• GitLab uses KICS as its default built-in IaC scanner — available out of the box with “Infrastructure as Code scanning”. However, there’s also GitLab CI Component available for Checkov.

Having covered the integration capabilities, let’s now focus on the output formats each tool provides.

Output Formats Provided

Output formats extend the utility of static code analysis, facilitating integration with the CI/CD feedback loop and enabling its use as an artifact in subsequent CI jobs.

This chapter examines the variety of formats each tool supports for this purpose.

Each tool offers a range of output formats tailored to different needs.

For GitLab users: For teams leveraging GitLab’s security scanning, KICS, Checkov, and Semgrep OSS are equipped with compatible output formats, facilitating smooth GitLab integration.

For GitHub users: SARIF’s adoption as an industry standard, particularly by GitHub for code scanning, makes it a must-have. All tools assessed offer SARIF support, ensuring interoperability and broad utility.

JUnit Reports: The availability of JUnit output is crucial for capturing test results in a format recognizable by various CI systems. Trivy, Terrascan, Checkov, and Semgrep OSS support this, enabling clear visualization of test outcomes and enhancing the feedback loop within CI pipelines.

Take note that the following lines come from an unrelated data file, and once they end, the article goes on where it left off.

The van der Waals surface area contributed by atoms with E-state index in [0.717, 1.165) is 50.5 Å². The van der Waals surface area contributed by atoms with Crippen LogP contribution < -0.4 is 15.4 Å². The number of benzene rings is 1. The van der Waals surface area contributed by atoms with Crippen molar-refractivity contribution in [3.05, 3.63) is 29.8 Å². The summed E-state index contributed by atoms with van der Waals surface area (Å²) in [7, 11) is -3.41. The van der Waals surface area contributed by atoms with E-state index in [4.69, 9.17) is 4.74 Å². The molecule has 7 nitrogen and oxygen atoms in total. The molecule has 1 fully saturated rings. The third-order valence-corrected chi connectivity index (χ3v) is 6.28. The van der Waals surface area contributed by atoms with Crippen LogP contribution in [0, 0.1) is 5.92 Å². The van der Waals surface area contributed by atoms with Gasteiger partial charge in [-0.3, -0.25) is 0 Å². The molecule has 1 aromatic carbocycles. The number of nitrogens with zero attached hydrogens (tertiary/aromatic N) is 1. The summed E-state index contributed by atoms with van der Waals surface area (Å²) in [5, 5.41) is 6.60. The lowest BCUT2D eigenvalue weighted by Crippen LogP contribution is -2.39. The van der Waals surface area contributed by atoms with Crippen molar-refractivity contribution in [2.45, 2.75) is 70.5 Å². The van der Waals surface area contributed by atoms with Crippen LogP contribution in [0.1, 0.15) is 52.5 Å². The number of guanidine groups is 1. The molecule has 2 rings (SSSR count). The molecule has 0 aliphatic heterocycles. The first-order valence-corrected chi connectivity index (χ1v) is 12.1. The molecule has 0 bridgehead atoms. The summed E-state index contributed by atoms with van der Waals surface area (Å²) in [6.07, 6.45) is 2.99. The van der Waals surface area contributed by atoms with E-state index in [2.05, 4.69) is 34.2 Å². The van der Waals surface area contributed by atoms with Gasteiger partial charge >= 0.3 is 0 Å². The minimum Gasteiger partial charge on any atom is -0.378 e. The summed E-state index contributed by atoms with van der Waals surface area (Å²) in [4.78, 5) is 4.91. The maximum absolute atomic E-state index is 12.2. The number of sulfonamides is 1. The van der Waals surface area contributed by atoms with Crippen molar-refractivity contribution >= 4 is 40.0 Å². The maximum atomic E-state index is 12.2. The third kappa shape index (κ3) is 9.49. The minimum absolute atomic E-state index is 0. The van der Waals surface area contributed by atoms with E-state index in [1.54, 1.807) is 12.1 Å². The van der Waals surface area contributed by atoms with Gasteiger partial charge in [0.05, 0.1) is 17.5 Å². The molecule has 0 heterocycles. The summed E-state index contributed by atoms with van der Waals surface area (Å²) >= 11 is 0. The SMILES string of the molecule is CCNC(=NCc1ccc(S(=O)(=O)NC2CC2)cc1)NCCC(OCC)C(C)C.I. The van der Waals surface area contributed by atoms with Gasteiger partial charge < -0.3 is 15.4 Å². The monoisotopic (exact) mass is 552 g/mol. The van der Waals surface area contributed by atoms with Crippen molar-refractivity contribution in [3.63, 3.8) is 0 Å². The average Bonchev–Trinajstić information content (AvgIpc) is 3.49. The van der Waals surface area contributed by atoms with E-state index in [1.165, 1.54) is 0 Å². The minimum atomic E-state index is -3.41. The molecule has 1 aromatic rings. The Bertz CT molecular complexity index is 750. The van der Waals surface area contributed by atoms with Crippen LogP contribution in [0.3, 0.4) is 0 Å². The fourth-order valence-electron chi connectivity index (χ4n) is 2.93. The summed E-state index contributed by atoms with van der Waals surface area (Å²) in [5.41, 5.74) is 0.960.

Beyond these, each tool supports additional formats, enriching their application and versatility. Here’s the full breakdown of the output formats, complementing the standard CLI output:

ToolSupported Output Formats
KICSASFF, CSV, Code Climate, CycloneDX, GItLab SAST, HTML, JSON, JUnit, PDF, SARIF, SonarQube
tfsecCheckstyle, CSV, HTML, JSON, JUnit, Markdown, SARIF
TrivyASFF, Cosign, CycloneDX, JSON, SARIF, SPDX
TerrascanJSON, JUnit, SARIF, XML, YAML
CheckovCSV, CycloneDX, GItLab SAST, JSON, JUnit, SARIF, SPDX
Semgrep OSSEmacs, GitLab SAST, JSON, JUnit, SARIF, Vim

Moving from output formats to operational adaptability, let’s investigate the customization options for scanner settings. This important feature allows each tool to align with varied project demands.

Customizing Scanner Settings